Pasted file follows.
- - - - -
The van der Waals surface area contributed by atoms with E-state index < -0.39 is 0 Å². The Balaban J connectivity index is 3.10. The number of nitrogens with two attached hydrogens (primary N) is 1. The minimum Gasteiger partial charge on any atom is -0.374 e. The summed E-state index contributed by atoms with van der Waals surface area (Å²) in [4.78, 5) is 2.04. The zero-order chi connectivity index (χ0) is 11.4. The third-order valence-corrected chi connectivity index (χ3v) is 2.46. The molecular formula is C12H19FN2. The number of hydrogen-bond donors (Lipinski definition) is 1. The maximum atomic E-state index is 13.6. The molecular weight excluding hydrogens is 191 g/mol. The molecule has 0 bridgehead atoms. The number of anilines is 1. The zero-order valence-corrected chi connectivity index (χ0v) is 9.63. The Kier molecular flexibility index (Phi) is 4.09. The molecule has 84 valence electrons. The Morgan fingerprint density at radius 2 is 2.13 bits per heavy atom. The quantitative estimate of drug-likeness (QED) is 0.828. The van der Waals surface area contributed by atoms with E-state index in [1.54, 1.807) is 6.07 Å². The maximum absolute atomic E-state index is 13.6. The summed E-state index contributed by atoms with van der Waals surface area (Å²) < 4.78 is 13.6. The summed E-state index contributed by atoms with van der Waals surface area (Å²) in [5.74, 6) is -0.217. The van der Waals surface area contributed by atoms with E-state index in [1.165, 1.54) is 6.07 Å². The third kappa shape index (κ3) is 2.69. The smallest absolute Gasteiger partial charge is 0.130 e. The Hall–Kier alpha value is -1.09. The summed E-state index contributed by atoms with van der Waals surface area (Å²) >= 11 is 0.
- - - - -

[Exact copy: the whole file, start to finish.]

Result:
The van der Waals surface area contributed by atoms with E-state index < -0.39 is 0 Å². The Balaban J connectivity index is 3.10. The number of nitrogens with two attached hydrogens (primary N) is 1. The minimum Gasteiger partial charge on any atom is -0.374 e. The summed E-state index contributed by atoms with van der Waals surface area (Å²) in [4.78, 5) is 2.04. The zero-order chi connectivity index (χ0) is 11.4. The third-order valence-corrected chi connectivity index (χ3v) is 2.46. The molecular formula is C12H19FN2. The number of hydrogen-bond donors (Lipinski definition) is 1. The maximum atomic E-state index is 13.6. The molecular weight excluding hydrogens is 191 g/mol. The molecule has 0 bridgehead atoms. The number of anilines is 1. The zero-order valence-corrected chi connectivity index (χ0v) is 9.63. The Kier molecular flexibility index (Phi) is 4.09. The molecule has 84 valence electrons. The Morgan fingerprint density at radius 2 is 2.13 bits per heavy atom. The quantitative estimate of drug-likeness (QED) is 0.828. The van der Waals surface area contributed by atoms with E-state index in [1.54, 1.807) is 6.07 Å². The maximum absolute atomic E-state index is 13.6. The summed E-state index contributed by atoms with van der Waals surface area (Å²) < 4.78 is 13.6. The summed E-state index contributed by atoms with van der Waals surface area (Å²) in [5.74, 6) is -0.217. The van der Waals surface area contributed by atoms with E-state index in [1.165, 1.54) is 6.07 Å². The third kappa shape index (κ3) is 2.69. The smallest absolute Gasteiger partial charge is 0.130 e. The Hall–Kier alpha value is -1.09. The summed E-state index contributed by atoms with van der Waals surface area (Å²) >= 11 is 0.